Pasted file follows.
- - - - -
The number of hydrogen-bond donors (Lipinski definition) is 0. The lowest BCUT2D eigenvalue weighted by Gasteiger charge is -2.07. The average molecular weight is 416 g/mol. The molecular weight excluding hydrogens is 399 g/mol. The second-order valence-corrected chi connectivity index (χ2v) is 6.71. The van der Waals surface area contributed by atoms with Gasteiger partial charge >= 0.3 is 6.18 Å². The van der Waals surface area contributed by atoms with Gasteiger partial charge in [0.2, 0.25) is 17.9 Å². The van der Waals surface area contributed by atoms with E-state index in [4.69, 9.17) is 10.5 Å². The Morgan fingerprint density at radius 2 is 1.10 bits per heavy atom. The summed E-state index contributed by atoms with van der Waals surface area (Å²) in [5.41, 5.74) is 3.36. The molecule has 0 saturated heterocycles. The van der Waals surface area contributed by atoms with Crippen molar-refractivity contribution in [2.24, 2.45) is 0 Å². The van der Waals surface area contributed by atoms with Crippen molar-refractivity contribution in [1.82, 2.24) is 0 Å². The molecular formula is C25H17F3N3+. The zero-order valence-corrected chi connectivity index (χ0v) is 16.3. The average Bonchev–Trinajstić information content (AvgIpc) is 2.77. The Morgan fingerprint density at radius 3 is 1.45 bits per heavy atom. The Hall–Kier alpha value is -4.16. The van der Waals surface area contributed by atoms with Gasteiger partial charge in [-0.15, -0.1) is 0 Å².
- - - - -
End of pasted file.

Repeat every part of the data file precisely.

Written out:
The number of hydrogen-bond donors (Lipinski definition) is 0. The lowest BCUT2D eigenvalue weighted by Gasteiger charge is -2.07. The average molecular weight is 416 g/mol. The molecular weight excluding hydrogens is 399 g/mol. The second-order valence-corrected chi connectivity index (χ2v) is 6.71. The van der Waals surface area contributed by atoms with Gasteiger partial charge >= 0.3 is 6.18 Å². The van der Waals surface area contributed by atoms with Gasteiger partial charge in [0.2, 0.25) is 17.9 Å². The van der Waals surface area contributed by atoms with E-state index in [4.69, 9.17) is 10.5 Å². The Morgan fingerprint density at radius 2 is 1.10 bits per heavy atom. The summed E-state index contributed by atoms with van der Waals surface area (Å²) in [5.41, 5.74) is 3.36. The molecule has 0 saturated heterocycles. The van der Waals surface area contributed by atoms with Crippen molar-refractivity contribution in [2.24, 2.45) is 0 Å². The van der Waals surface area contributed by atoms with Crippen molar-refractivity contribution in [1.82, 2.24) is 0 Å². The molecular formula is C25H17F3N3+. The zero-order valence-corrected chi connectivity index (χ0v) is 16.3. The average Bonchev–Trinajstić information content (AvgIpc) is 2.77. The Morgan fingerprint density at radius 3 is 1.45 bits per heavy atom. The Hall–Kier alpha value is -4.16. The van der Waals surface area contributed by atoms with Gasteiger partial charge in [-0.15, -0.1) is 0 Å².